Altadena Community Visioning Draft Report With Comments

The county's consultants for Altadena's Community Visioning process have released a draft version of the report that includes comments left by Altadena residents participating in the workshops.

RBF Consulting, the group writing the Altadena Community Visioning report for the county, has released a draft of the report with comments from participants in the third workshop

The county held three workshops from April to June with the intent of finding out what sort of code changes Altadena residents would like to see. The process, called the Altadena Community Visioning process, included not just ideas for rule changes, but also some larger visions for Altadena's future.

The next step if for RBF to release the final report - no timetable has yet been set on that, according to Mina Brown, of RBF.  Once that happens the county will work on implementing some of the proposed changes, a process that .

Attached on right is the draft version of the report with comments that workshop participants left while looking through the draft version.  The second attachment with comments come from placards at the third workshop where community members could leave generalized comments about some of the overarching concepts discussed in the report.

The results of a survey taken by workshop participants following the process

For more on the community visioning process check out the below links:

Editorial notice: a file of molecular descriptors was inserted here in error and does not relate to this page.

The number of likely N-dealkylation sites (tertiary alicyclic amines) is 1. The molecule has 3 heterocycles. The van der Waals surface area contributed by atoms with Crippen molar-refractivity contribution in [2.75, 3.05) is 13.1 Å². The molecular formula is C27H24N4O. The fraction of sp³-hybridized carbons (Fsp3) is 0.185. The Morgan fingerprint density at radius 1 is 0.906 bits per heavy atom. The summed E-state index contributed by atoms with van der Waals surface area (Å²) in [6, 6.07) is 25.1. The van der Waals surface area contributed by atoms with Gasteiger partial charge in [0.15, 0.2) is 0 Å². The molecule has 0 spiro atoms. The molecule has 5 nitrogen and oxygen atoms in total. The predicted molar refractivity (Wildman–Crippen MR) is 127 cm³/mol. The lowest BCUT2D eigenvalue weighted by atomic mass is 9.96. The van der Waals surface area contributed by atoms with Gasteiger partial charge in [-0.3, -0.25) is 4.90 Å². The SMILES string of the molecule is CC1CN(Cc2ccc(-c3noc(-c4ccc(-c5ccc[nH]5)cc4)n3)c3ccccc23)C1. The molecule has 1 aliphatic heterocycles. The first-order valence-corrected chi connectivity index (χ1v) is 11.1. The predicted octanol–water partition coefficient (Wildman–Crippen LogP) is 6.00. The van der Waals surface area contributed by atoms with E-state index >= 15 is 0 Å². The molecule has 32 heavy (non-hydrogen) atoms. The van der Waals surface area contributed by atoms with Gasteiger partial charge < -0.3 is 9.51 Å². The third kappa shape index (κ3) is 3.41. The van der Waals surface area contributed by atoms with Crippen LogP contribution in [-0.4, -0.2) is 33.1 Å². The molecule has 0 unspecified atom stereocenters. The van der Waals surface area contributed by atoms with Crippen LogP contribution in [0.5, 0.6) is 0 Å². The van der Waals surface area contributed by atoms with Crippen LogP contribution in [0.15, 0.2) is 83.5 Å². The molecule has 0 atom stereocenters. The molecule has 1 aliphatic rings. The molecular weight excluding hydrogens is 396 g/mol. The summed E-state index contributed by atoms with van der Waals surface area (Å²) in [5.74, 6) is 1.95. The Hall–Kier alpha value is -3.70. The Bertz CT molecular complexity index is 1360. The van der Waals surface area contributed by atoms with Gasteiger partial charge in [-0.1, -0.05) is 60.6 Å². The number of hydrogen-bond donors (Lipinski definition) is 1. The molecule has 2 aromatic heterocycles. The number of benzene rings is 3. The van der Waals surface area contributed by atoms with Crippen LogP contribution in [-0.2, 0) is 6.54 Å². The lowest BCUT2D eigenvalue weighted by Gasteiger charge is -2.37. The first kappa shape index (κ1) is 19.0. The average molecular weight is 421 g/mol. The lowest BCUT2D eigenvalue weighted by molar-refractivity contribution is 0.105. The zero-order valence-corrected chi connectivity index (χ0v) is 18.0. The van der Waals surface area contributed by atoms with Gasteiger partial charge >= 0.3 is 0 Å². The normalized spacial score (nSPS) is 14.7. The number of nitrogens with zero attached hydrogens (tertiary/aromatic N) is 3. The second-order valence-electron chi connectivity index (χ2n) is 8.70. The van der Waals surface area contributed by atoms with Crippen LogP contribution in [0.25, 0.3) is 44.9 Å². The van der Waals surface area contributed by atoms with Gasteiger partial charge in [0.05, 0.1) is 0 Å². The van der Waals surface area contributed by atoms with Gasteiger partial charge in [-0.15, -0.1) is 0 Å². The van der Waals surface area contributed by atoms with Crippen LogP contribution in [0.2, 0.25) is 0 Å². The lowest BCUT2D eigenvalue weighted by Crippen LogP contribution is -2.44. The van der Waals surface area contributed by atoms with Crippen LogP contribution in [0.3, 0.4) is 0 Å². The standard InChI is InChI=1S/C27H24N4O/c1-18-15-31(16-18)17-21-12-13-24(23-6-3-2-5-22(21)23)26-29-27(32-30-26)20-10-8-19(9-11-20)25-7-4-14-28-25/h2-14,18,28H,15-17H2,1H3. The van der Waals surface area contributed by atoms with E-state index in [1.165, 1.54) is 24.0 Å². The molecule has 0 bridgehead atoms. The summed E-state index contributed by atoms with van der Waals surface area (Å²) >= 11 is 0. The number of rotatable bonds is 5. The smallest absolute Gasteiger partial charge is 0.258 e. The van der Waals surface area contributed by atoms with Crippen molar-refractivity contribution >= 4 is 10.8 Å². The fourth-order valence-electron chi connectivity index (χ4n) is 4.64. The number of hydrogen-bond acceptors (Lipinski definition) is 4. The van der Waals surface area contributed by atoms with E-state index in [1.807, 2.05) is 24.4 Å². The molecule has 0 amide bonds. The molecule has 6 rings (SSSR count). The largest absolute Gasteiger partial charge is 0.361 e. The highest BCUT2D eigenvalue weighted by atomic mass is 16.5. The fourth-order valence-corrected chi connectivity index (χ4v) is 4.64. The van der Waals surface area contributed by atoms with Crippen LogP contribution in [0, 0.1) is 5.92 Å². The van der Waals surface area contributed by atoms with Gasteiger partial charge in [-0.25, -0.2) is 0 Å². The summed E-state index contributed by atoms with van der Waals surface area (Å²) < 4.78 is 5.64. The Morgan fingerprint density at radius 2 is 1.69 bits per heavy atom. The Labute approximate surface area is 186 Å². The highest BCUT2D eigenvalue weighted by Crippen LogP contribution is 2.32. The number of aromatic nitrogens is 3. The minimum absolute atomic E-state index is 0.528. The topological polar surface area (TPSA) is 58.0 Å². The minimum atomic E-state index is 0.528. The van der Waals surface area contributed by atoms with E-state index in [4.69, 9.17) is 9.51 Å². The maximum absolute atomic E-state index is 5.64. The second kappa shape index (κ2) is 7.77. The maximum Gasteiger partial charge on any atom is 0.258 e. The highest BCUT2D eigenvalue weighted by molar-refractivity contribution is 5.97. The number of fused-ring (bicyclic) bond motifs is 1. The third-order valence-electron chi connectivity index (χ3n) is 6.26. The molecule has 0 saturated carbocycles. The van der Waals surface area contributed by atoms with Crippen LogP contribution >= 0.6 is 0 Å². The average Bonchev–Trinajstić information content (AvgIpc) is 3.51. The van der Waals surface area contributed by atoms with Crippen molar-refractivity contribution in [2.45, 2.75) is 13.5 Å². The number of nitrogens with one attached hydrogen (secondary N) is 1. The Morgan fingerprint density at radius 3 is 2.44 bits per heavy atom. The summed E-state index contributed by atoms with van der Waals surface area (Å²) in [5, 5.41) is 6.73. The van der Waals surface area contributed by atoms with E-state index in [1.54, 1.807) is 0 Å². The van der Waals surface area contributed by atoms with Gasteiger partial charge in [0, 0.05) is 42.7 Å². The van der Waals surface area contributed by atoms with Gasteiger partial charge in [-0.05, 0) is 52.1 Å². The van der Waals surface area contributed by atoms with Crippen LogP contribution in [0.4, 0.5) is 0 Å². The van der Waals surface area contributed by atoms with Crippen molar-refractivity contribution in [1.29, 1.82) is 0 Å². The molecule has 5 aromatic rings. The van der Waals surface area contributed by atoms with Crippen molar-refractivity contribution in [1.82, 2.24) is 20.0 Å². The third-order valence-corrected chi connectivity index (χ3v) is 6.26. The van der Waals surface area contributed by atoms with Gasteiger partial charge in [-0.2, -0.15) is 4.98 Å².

michele Zack July 04, 2012 at 03:59 PM
I'm just hoping these comments don't spend much/any time on parking because the complete report has covered this issue so thoroughly. At the 2 visioning meetings I went to (came late to one) a main topic of conversation was on how to stop parking from being the tail that wags the dog in Altadena — especially along Lake Avenue The current parking requirements for any new business are so high that they discourage entrepreneurial activity. Yet there is a ton of empty space within 50 or fewer yards of Lake that could be used for parking given some incentive to do so. Several churches, for instance, have lots of parking that is unused 6 days of the week. Street narrowing in the main commercial section of Lake could also allow for head in diagonal parking on one or both sides. In addition, this would have the benefit of calming and slowing traffic, making Lake more pedestrian friendly. Hope above makes it into report, as this was discussed and there was quite a bit of agreement on it — at least with people I spoke to.


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